April 5 2006
Food aid in Malawi
05/04/2006 - There were many reasons for Malawi's worst hunger crisis in ten years. Since November 2005, SOS Children's Villages has been supporting around 3,200 households in Malawi by providing them with monthly food parcels. This emergency relief programme will come to an end in April.
Drought and floods and the poor harvests that occur as a result, an extremely high poverty rate and the HIV/AIDS pandemic led to a severe food shortage in Malawi at the end of last year. Estimates show that 4.2 million people, around a third of the total population, are at risk of famine and rely on aid although the worst of the crisis appears to be over.
November to April is traditionally a time when food is sparse, even when harvests have been good. When harvests are poor, food shortages can lead to a life-threatening crisis at this critical period. The situation towards the end of 2005 developed in such a way that in November the SOS Social Centres in the capital Lilongwe and Mzuzu in northern Malawi began to provide support to families in their catchment area by providing them with monthly food parcels.
These emergency relief programmes mainly targeted households that were being looked after by children, grandparents or single parents; families that had been unable to produce a harvest; families that were also looking after orphans and families with chronic or incurable illnesses. Included in this care were also families whose children had just been integrated into the nutrition or rehabilitation programmes for children with disabilities at the SOS Medical Centre in Lilongwe.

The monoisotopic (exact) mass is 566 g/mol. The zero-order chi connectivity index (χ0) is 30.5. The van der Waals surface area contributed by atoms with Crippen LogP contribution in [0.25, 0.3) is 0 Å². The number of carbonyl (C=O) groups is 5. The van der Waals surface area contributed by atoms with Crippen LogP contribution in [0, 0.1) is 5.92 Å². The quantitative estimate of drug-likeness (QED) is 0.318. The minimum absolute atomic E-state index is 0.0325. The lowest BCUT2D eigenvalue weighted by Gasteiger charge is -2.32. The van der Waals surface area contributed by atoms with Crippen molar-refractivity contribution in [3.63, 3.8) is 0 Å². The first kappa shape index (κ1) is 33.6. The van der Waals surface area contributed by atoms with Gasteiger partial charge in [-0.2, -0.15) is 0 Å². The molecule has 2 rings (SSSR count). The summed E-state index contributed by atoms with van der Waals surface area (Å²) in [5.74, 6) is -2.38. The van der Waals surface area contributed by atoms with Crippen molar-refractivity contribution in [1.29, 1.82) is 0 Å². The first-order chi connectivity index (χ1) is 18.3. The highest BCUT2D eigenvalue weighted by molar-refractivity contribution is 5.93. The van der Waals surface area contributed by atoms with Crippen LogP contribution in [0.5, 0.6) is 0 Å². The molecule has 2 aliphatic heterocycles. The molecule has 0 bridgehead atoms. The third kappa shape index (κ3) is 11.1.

Since November 2005, 2,200 households in Lilongwe (a total of 10,950 people) and 1,000 families in Mzuzu (a total of 6,060 people) have been receiving food rations once a month: on average this is 25 kg of corn, 10 kg of dried beans and, if required, salt and oil. These rations are calculated and packaged together in such a way that they can be stored easily, can be kept for a month and ensure a balanced supply of proteins, carbohydrates and fats.
So that people did not become dependent on external aid, officials from the Ministry of Agriculture also provided training opportunities in agriculture. Those being benficiaries of the emergency relief programme as well as other people from the village took part in the training days "in the fields", which involved acquiring agricultural skills and learning how to grow crops. This emergency relief programme for a total of 17,000 people, the majority of whom are children, will come to an end in April 2006, because the acute crisis is over.
The SOS Social Centres in Lilongwe and Mzuzu have agreed with other organisations to provide food aid and have been working in close co-operation with the local authorities. Both centres have an excellent relationship with district and town authorities, as well as with the Village Development Committees (VDCs), which know most about the community's circumstances and needs. The SOS Social Centres and the VDCs have also compiled lists of families in need.